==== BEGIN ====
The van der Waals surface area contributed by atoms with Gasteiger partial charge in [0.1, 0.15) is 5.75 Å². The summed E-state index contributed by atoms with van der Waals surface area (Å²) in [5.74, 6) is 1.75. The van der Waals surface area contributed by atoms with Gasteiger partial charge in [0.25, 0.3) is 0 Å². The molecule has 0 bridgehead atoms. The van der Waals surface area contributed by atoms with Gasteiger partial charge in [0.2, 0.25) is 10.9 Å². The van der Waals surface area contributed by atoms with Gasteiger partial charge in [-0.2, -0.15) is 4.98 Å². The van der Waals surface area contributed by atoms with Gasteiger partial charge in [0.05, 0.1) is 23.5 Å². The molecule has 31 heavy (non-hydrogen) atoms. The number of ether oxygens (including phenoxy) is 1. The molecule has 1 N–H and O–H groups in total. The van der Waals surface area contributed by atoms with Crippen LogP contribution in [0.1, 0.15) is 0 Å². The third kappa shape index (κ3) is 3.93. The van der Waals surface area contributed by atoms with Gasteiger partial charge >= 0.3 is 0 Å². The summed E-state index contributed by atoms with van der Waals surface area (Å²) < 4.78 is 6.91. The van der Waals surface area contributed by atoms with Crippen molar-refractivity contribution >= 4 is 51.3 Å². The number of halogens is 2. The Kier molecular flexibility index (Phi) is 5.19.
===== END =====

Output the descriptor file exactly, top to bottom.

The van der Waals surface area contributed by atoms with Gasteiger partial charge in [0.1, 0.15) is 5.75 Å². The summed E-state index contributed by atoms with van der Waals surface area (Å²) in [5.74, 6) is 1.75. The van der Waals surface area contributed by atoms with Gasteiger partial charge in [0.25, 0.3) is 0 Å². The molecule has 0 bridgehead atoms. The van der Waals surface area contributed by atoms with Gasteiger partial charge in [0.2, 0.25) is 10.9 Å². The van der Waals surface area contributed by atoms with Gasteiger partial charge in [-0.2, -0.15) is 4.98 Å². The van der Waals surface area contributed by atoms with Gasteiger partial charge in [0.05, 0.1) is 23.5 Å². The molecule has 31 heavy (non-hydrogen) atoms. The number of ether oxygens (including phenoxy) is 1. The molecule has 1 N–H and O–H groups in total. The van der Waals surface area contributed by atoms with Crippen LogP contribution in [0.1, 0.15) is 0 Å². The third kappa shape index (κ3) is 3.93. The van der Waals surface area contributed by atoms with Gasteiger partial charge >= 0.3 is 0 Å². The summed E-state index contributed by atoms with van der Waals surface area (Å²) < 4.78 is 6.91. The van der Waals surface area contributed by atoms with Crippen molar-refractivity contribution >= 4 is 51.3 Å². The number of halogens is 2. The Kier molecular flexibility index (Phi) is 5.19.